She now has a decade of experience as a professional artist, and a commendable repertoire of award winning artworks exhibited in London and New York. Weixin is currently also a part-time adjunct lecturer at educational institutions in London and Singapore. While she’s committed to teaching future artists, she also believes in some of the truths behind the traditional image of the struggling artist. “It’s difficult to be an artist anywhere if you struggle for capital.
In Singapore, the normalised work-life schedule generally leaves little room for maintaining a separate creative trajectory. “Most artists require other jobs to survive and support their artistic practice and the resources it demands,” she says.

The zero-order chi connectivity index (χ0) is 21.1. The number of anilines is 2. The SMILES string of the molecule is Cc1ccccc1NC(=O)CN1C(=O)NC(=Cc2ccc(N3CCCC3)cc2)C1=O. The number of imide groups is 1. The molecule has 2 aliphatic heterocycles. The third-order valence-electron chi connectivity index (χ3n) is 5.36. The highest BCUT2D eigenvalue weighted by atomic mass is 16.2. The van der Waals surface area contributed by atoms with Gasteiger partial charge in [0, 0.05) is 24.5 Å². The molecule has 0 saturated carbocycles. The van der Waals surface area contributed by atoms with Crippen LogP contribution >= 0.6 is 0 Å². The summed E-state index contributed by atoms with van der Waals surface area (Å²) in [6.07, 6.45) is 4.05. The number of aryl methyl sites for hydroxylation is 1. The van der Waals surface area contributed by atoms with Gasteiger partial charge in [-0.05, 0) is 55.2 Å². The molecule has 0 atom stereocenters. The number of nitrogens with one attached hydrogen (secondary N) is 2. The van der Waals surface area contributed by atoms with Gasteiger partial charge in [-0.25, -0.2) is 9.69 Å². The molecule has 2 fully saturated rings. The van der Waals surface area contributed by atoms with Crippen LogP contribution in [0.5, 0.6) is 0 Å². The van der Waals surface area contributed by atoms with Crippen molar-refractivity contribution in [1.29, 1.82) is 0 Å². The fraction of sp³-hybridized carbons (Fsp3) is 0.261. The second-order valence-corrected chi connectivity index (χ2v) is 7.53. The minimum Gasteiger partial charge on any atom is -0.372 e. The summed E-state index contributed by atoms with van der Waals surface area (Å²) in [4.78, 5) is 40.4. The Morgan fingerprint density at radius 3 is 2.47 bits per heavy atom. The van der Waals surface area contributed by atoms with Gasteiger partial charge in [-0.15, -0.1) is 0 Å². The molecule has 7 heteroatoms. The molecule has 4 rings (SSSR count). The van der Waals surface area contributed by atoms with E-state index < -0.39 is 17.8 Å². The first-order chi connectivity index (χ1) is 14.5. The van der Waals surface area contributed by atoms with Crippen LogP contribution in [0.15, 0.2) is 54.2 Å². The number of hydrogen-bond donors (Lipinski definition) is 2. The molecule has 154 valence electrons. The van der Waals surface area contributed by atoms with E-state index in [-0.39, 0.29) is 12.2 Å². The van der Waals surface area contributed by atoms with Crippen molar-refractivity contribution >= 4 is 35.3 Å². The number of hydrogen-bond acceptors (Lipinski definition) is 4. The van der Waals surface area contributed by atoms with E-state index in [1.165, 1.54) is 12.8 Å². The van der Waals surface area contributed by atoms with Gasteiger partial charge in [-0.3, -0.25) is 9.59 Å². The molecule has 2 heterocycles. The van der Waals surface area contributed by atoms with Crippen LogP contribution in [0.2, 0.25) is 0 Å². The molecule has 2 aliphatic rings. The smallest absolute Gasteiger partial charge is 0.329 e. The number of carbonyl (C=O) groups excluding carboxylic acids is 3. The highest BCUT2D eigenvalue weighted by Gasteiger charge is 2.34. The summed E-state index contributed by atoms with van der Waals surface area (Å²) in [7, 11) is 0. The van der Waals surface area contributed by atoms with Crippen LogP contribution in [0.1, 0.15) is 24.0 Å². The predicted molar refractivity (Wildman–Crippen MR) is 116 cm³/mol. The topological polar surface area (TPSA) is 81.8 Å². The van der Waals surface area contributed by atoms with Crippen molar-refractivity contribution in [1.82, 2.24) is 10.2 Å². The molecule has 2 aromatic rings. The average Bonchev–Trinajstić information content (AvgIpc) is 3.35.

To her, artistic integrity is everything. She cites a recent work that inspired her – Adrian Piper’s “The Probable Trust Registry”, an installation and participative group performance. “[Piper’s work] feels vital, honest and unflinching. It is a healing counterbalance to the banality of navigating a ‘professional’ art world and having your interests or idealisms subjected to market based pressures or flippant trends.” That, more than anything, explains the abstract nature of her work and self.